But with some unfinished rugby business, Van den Berg feels the Sharks can build on the success of winning the Currie Cup last year.
“In 2007 we lost in the S14 Final and we have been in the [Super 14] semifinals for the past two years … we have been knocking on the door. Now we’ve ended the Cup drought with the win in the Currie Cup Final.
“If we look at our position on the standings [first place] it is important that we kick on and finish strongly to ensure we get a home semifinal or Final. It [being at home] adds so much value to the team and will give us a good shot at winning the competition.
“In 2007 we were so close and then in the dying seconds we lost it [to a scintillating Bryan Habana try], so now we are determined to win that trophy.”
He admits that it is a tall order to win the Super 14, as the competition is so close this year.
“Look at our game against the Reds and the Bulls against the Highlanders – we all know that any team can beat any team on a given day. No.14 can beat No.1 – you simply have to be switched on every week and you certainly can’t take anything for granted.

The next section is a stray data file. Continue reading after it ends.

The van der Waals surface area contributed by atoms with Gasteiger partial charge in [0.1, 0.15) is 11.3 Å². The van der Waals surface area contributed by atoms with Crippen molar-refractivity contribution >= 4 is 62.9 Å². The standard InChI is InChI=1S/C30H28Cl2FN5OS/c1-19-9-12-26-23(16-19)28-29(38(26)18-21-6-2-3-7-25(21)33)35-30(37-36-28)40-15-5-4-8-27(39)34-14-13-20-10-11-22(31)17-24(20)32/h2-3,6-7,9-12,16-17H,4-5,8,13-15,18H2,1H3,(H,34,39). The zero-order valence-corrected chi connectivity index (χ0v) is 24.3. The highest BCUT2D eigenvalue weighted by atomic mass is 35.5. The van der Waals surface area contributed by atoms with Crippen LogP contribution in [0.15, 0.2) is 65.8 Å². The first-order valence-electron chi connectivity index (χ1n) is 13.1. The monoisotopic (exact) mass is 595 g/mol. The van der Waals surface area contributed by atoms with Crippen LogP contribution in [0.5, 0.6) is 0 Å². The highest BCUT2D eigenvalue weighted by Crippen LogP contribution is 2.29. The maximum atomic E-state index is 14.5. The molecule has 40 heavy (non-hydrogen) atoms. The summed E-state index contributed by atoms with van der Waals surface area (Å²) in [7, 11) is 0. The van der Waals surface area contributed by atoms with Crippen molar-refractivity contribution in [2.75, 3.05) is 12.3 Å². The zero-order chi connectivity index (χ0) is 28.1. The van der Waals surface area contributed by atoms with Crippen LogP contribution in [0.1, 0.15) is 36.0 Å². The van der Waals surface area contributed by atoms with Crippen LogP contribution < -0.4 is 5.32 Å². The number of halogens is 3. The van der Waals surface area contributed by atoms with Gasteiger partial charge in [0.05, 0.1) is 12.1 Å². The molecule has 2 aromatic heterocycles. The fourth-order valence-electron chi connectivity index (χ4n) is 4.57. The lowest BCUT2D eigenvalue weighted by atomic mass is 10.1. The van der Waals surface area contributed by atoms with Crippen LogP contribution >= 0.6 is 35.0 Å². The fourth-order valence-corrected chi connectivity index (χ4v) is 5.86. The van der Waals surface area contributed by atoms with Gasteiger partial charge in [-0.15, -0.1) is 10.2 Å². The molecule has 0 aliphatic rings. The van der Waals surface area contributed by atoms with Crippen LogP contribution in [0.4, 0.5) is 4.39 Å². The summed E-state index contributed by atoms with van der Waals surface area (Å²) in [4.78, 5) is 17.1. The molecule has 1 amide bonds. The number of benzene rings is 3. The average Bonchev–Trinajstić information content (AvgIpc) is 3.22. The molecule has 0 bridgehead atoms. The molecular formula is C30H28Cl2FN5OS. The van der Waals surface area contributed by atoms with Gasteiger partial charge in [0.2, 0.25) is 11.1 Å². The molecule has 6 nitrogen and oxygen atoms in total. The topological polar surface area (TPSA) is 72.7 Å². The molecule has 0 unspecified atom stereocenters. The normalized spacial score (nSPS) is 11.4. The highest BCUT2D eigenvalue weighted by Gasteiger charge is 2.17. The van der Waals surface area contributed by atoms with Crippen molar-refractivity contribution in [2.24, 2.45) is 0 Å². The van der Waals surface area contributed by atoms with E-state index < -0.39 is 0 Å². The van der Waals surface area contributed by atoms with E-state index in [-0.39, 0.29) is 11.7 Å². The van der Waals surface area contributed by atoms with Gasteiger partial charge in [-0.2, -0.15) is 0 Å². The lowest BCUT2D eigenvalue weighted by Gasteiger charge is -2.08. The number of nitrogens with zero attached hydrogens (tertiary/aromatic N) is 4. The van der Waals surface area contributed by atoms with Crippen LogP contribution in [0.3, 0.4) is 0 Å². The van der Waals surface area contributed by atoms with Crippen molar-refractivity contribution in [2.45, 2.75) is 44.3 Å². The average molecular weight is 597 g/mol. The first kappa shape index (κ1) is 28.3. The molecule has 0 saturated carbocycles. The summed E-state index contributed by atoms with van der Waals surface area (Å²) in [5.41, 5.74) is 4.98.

“We know that nobody will step back for you just because you are in first place on the standings. In fact, the top team is a target for everybody, even the lowly teams can make their season by knocking over a top team.”
Van den Berg have a few milestones in his sights in the next month or so.
Standing on 96 Super Rugby caps – 89 for the Sharks and seven for the Cats in 1999, he will look to become only the third South African to play 100 Super Rugby game – behind Stormers and former Sharks utility forward AJ Venter (118) and another former Sharks in Ollie le Roux (108).
The all-time record stands behind the name of retired Wallaby captain George Gregan (136), with Caleb Ralph (135) and Reuben Thorne (129) next in line.
Van den Berg has some way to go before becoming the oldest to play Super Rugby.
That honour belongs to Johan Ackermann, who was 37 years and 342 days when he played for the Sharks against the Cheetahs in Durban last year.
Retired prop Johan le Roux (37 years and 134 days) is next – having played for the Bulls against the Brumbies in Canberra in 1999 to achieve that.
Retired All Black prop Richard Loe (37 years and 40 days) come in at No.3.
Of those who are still active, Van den Berg’s former Sharks teammate, AJ Venter, now playing for the Stormers, is the oldest. He was 35 years and 242 days when he played against the Crusaders last week.
Van den Berg is second on the ‘active’ list – 35 years and 61 days when he played against the Brumbies last week.
Following the shoulder surgery at the end of 2008, Van den Berg missed the first four rounds of the Super 14 this year, but has made three appearances off the bench in the last three weeks – taking him to 96 Super Rugby caps.
He has scored 14 Super tries 0 two for the Cats and 12 for the Sharks.
He made his Springbok debut against Italy in 1999 and played his 51st and last Test against Wales in 2007.Tweet